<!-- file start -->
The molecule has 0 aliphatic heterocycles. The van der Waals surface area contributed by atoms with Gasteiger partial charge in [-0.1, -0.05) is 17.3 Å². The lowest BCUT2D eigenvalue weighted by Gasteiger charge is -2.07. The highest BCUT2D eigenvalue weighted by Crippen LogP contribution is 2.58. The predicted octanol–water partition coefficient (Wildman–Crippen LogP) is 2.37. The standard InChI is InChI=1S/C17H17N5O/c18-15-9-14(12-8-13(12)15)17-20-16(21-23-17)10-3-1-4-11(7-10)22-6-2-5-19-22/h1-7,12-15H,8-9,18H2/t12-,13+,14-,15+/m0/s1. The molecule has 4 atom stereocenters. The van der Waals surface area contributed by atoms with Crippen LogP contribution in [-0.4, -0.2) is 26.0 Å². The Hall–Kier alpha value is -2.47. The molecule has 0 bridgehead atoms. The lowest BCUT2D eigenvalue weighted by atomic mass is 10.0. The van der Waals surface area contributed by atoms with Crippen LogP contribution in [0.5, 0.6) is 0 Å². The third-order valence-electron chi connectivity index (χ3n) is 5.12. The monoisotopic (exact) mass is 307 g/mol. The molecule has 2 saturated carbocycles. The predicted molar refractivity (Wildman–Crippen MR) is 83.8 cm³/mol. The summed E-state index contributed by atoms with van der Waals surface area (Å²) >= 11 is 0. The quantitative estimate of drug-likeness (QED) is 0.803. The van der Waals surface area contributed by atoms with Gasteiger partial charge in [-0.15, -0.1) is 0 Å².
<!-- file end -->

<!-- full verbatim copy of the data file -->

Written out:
The molecule has 0 aliphatic heterocycles. The van der Waals surface area contributed by atoms with Gasteiger partial charge in [-0.1, -0.05) is 17.3 Å². The lowest BCUT2D eigenvalue weighted by Gasteiger charge is -2.07. The highest BCUT2D eigenvalue weighted by Crippen LogP contribution is 2.58. The predicted octanol–water partition coefficient (Wildman–Crippen LogP) is 2.37. The standard InChI is InChI=1S/C17H17N5O/c18-15-9-14(12-8-13(12)15)17-20-16(21-23-17)10-3-1-4-11(7-10)22-6-2-5-19-22/h1-7,12-15H,8-9,18H2/t12-,13+,14-,15+/m0/s1. The molecule has 4 atom stereocenters. The van der Waals surface area contributed by atoms with Crippen LogP contribution in [-0.4, -0.2) is 26.0 Å². The Hall–Kier alpha value is -2.47. The molecule has 0 bridgehead atoms. The lowest BCUT2D eigenvalue weighted by atomic mass is 10.0. The van der Waals surface area contributed by atoms with Crippen LogP contribution in [0.5, 0.6) is 0 Å². The third-order valence-electron chi connectivity index (χ3n) is 5.12. The monoisotopic (exact) mass is 307 g/mol. The molecule has 2 saturated carbocycles. The predicted molar refractivity (Wildman–Crippen MR) is 83.8 cm³/mol. The summed E-state index contributed by atoms with van der Waals surface area (Å²) >= 11 is 0. The quantitative estimate of drug-likeness (QED) is 0.803. The van der Waals surface area contributed by atoms with Gasteiger partial charge in [-0.15, -0.1) is 0 Å².